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Proteome scanning to predict PDZ domain interactions using support vector machines.

Hui S, Bader GD - BMC Bioinformatics (2010)

Bottom Line: Using cross-validation and a series of independent tests, we showed that our SVM successfully predicts interactions in different organisms.A comparison of performance measures (F1 measure and FPR) for the SVM and published predictors demonstrated our SVM's improved accuracy and precision at proteome scanning.We showed that it correctly predicts known interactions from proteomes of different organisms and is more accurate and precise at proteome scanning compared with published state-of-the-art predictors.

View Article: PubMed Central - HTML - PubMed

Affiliation: Donnelly Center for Cellular and Biomolecular Research, Banting and Best Department of Medical Research, University of Toronto, Toronto ON, Canada.

ABSTRACT

Background: PDZ domains mediate protein-protein interactions involved in important biological processes through the recognition of short linear motifs in their target proteins. Two recent independent studies have used protein microarray or phage display technology to detect PDZ domain interactions with peptide ligands on a large scale. Several computational predictors of PDZ domain interactions have been developed, however they are trained using only protein microarray data and focus on limited subsets of PDZ domains. An accurate predictor of genomic PDZ domain interactions would allow the proteomes of organisms to be scanned for potential binders. Such an application would require an accurate and precise predictor to avoid generating too many false positive hits given the large amount of possible interactors in a given proteome. Once validated these predictions will help to increase the coverage of current PDZ domain interaction networks and further our understanding of the roles that PDZ domains play in a variety of biological processes.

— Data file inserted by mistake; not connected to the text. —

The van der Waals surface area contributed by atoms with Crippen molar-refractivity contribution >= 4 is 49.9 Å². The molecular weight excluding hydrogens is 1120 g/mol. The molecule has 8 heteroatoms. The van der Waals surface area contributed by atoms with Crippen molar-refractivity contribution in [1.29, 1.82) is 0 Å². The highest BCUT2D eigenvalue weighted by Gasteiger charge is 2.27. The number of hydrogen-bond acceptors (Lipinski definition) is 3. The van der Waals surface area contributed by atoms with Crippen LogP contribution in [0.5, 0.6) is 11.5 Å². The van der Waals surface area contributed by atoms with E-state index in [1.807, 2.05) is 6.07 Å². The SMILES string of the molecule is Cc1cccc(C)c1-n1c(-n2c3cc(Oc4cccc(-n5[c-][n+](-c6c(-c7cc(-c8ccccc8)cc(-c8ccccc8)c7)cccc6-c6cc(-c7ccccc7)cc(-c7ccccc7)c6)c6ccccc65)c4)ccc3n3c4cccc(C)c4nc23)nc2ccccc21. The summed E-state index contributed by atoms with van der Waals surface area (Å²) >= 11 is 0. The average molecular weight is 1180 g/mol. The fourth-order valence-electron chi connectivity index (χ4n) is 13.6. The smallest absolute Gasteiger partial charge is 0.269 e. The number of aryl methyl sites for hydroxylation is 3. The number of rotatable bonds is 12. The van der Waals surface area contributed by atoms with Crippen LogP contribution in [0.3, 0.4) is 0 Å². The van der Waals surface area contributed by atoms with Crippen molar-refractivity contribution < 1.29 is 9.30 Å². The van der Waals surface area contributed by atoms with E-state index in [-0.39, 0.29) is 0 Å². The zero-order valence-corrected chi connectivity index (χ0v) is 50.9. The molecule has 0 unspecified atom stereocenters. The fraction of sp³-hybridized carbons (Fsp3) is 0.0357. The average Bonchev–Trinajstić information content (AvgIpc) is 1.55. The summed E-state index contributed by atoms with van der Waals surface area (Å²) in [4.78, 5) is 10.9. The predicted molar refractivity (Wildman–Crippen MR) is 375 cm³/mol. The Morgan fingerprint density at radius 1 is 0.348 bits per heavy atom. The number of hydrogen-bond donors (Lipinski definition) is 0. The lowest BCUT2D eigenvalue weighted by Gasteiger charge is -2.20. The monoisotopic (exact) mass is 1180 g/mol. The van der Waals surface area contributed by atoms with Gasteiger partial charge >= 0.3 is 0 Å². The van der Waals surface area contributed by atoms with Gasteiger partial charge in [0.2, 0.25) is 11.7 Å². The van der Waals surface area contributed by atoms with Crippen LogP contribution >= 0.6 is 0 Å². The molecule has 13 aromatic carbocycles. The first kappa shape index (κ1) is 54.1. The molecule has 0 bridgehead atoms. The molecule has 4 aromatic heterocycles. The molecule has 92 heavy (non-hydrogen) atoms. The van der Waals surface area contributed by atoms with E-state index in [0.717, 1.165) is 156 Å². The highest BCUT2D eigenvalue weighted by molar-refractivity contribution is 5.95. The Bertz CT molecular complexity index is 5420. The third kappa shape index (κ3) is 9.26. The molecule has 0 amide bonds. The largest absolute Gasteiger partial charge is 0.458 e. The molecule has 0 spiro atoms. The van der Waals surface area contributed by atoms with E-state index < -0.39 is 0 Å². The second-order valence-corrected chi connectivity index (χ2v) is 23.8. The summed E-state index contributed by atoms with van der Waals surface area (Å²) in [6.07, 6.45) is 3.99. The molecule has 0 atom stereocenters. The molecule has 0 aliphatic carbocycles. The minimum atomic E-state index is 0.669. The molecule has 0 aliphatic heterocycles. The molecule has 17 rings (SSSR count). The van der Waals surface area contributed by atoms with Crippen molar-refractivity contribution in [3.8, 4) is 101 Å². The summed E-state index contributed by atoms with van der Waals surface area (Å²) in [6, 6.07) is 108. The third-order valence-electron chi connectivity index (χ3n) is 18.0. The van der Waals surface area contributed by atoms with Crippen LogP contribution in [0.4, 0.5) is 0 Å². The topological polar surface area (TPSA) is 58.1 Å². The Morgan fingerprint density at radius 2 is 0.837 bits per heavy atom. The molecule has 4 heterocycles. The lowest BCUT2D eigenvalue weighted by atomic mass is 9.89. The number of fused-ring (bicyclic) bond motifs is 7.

Results: We developed a PDZ domain interaction predictor using a support vector machine (SVM) trained with both protein microarray and phage display data. In order to use the phage display data for training, which only contains positive interactions, we developed a method to generate artificial negative interactions. Using cross-validation and a series of independent tests, we showed that our SVM successfully predicts interactions in different organisms. We then used the SVM to scan the proteomes of human, worm and fly to predict binders for several PDZ domains. Predictions were validated using known genomic interactions and published protein microarray experiments. Based on our results, new protein interactions potentially associated with Usher and Bardet-Biedl syndromes were predicted. A comparison of performance measures (F1 measure and FPR) for the SVM and published predictors demonstrated our SVM's improved accuracy and precision at proteome scanning.

Conclusions: We built an SVM using mouse and human experimental training data to predict PDZ domain interactions. We showed that it correctly predicts known interactions from proteomes of different organisms and is more accurate and precise at proteome scanning compared with published state-of-the-art predictors.